Archive for the 'Open Access' Category

"AHRQ, NASA, USDA Release Plans for Public Access to Funded Research"

Posted in Legislation and Government Regulation, Open Access, Publishing, Scholarly Journals on February 23rd, 2015

ARL has released AHRQ, NASA, USDA Release Plans for Public Access to Funded Research.

Here's an excerpt:

Three US Government agencies-the Agency for Healthcare Research and Quality (AHRQ), the National Aeronautics and Space Administration (NASA), and the US Department of Agriculture (USDA)-recently released their plans for increasing public access to federally funded research in response to the 2013 White House Office of Science & Technology Policy (OSTP) directive. The OSTP memorandum directed federal agencies with R&D budgets of $100 million or more to develop plans to make the published results of federally funded research freely available to the public within one year of publication.

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    Agency for Healthcare Research and Quality Adopts Open Access Mandate

    Posted in Open Access on February 10th, 2015

    The Agency for Healthcare Research and Quality, an agency within the United States Department of Health and Human Services, has adopted an open access mandate.

    Here's an excerpt:

    For scholarly publications, the AHRQ Public Access Policy will require that authors submit the final peer-reviewed accepted journal manuscripts to PubMed Central (PMC). In lieu of the final peer-reviewed manuscript, AHRQ will accept the final published article, provided the awardee can ensure AHRQ has the rights to make the published version public. AHRQ's Public Access Policy is subject to law; Agency mission; resource constraints; U.S. national, homeland, and economic security; and the objectives listed in the OSTP directive.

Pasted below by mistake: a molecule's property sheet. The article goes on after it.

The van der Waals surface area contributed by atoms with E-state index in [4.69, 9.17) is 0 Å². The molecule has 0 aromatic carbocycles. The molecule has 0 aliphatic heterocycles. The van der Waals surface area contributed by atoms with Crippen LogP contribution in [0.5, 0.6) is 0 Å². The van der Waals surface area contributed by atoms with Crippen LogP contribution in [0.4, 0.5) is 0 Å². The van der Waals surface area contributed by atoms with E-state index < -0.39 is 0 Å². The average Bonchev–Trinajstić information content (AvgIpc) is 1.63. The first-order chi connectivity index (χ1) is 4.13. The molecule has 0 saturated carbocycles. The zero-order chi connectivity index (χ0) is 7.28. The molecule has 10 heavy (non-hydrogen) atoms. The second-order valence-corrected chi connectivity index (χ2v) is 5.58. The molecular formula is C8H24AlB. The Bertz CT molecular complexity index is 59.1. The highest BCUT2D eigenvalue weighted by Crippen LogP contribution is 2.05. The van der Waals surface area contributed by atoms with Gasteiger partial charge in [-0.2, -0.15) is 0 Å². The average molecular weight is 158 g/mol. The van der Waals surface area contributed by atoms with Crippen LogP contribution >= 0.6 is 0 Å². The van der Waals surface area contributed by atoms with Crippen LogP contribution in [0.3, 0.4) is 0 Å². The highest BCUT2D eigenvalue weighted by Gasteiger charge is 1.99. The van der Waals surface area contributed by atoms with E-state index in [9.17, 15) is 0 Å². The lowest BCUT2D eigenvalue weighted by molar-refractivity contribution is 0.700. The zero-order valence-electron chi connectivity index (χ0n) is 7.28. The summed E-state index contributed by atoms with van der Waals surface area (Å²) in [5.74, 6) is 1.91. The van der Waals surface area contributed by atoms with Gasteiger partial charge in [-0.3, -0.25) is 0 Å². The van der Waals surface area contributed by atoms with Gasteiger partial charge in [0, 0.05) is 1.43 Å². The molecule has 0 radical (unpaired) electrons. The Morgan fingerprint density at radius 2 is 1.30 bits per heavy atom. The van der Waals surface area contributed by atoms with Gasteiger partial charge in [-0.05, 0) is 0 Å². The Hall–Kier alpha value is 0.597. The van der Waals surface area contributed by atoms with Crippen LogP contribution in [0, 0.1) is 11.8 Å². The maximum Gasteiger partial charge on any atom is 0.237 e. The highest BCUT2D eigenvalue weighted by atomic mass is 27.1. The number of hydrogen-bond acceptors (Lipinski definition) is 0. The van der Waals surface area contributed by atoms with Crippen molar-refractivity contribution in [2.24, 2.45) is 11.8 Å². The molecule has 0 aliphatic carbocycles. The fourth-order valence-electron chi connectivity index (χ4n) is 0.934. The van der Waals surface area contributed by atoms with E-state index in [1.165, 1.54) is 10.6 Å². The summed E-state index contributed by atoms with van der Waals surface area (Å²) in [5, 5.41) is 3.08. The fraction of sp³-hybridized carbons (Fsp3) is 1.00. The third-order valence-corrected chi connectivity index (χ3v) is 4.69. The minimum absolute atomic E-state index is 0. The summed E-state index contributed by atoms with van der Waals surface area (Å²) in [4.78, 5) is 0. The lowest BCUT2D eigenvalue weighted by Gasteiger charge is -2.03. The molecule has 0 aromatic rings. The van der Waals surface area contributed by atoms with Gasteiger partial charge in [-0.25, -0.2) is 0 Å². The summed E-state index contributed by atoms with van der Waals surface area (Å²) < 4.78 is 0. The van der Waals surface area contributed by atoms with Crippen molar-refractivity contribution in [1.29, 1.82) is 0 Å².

To the extent feasible and consistent with applicable law and policy; Agency mission; resource constraints; U.S. national, homeland, and economic security; and the objectives listed below, digitally formatted scientific data resulting from unclassified research supported wholly or in part by Federal funding should be stored and publicly accessible to search, retrieve, and analyze. For sharing of data in digital format, all AHRQ-funded researchers will be required to include a data management plan for sharing final research data in digital format, or state why data sharing is not possible.

    Peter Suber has critiqued the mandate.

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      "Open Access Article Processing Charges: DOAJ Survey May 2014"

      Posted in Open Access, Publishing, Scholarly Journals on February 10th, 2015

      Heather Morrison et al. have published "Open Access Article Processing Charges: DOAJ Survey May 2014" in Publications.

      Here's an excerpt:

      As of May 2014, the Directory of Open Access Journals (DOAJ) listed close to ten thousand fully open access, peer reviewed, scholarly journals. Most of these journals do not charge article processing charges (APCs). This article reports the results of a survey of the 2567 journals, or 26% of journals listed in DOAJ, that do have APCs based on a sample of 1432 of these journals. Results indicate a volatile sector that would make future APCs difficult to predict for budgeting purposes. DOAJ and publisher title lists often did not closely match. A number of journals were found on examination not to have APCs. A wide range of publication costs was found for every publisher type. The average (mean) APC of $964 contrasts with a mode of $0. At least 61% of publishers using APCs are commercial in nature, while many publishers are of unknown types. The vast majority of journals charging APCs (80%) were found to offer one or more variations on pricing, such as discounts for authors from mid to low income countries, differential pricing based on article type, institutional or society membership, and/or optional charges for extras such as English language editing services or fast track of articles. The complexity and volatility of this publishing landscape is discussed.

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        COAR Roadmap: Future Directions for Repository Interoperability

        Posted in Digital Repositories, Institutional Repositories, Open Access, Reports and White Papers on February 6th, 2015

        COAR has released COAR Roadmap: Future Directions for Repository Interoperability.